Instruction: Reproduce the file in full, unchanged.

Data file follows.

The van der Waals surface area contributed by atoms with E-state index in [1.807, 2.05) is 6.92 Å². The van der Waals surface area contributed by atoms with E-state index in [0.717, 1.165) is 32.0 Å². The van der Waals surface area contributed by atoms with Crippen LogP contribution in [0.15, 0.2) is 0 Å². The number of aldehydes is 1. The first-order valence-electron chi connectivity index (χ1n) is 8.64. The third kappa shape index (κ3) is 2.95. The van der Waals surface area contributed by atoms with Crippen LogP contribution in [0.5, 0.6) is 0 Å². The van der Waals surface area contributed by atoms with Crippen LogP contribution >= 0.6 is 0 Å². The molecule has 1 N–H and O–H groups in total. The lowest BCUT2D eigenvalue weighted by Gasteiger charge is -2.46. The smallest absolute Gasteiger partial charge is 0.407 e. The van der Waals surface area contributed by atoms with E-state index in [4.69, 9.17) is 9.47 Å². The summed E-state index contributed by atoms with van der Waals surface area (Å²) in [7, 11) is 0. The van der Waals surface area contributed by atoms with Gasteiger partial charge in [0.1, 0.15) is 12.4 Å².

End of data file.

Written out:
The van der Waals surface area contributed by atoms with E-state index in [1.807, 2.05) is 6.92 Å². The van der Waals surface area contributed by atoms with E-state index in [0.717, 1.165) is 32.0 Å². The van der Waals surface area contributed by atoms with Crippen LogP contribution in [0.15, 0.2) is 0 Å². The number of aldehydes is 1. The first-order valence-electron chi connectivity index (χ1n) is 8.64. The third kappa shape index (κ3) is 2.95. The van der Waals surface area contributed by atoms with Crippen LogP contribution in [0.5, 0.6) is 0 Å². The van der Waals surface area contributed by atoms with Crippen LogP contribution >= 0.6 is 0 Å². The molecule has 1 N–H and O–H groups in total. The lowest BCUT2D eigenvalue weighted by Gasteiger charge is -2.46. The smallest absolute Gasteiger partial charge is 0.407 e. The van der Waals surface area contributed by atoms with E-state index in [4.69, 9.17) is 9.47 Å². The summed E-state index contributed by atoms with van der Waals surface area (Å²) in [7, 11) is 0. The van der Waals surface area contributed by atoms with Gasteiger partial charge in [0.1, 0.15) is 12.4 Å².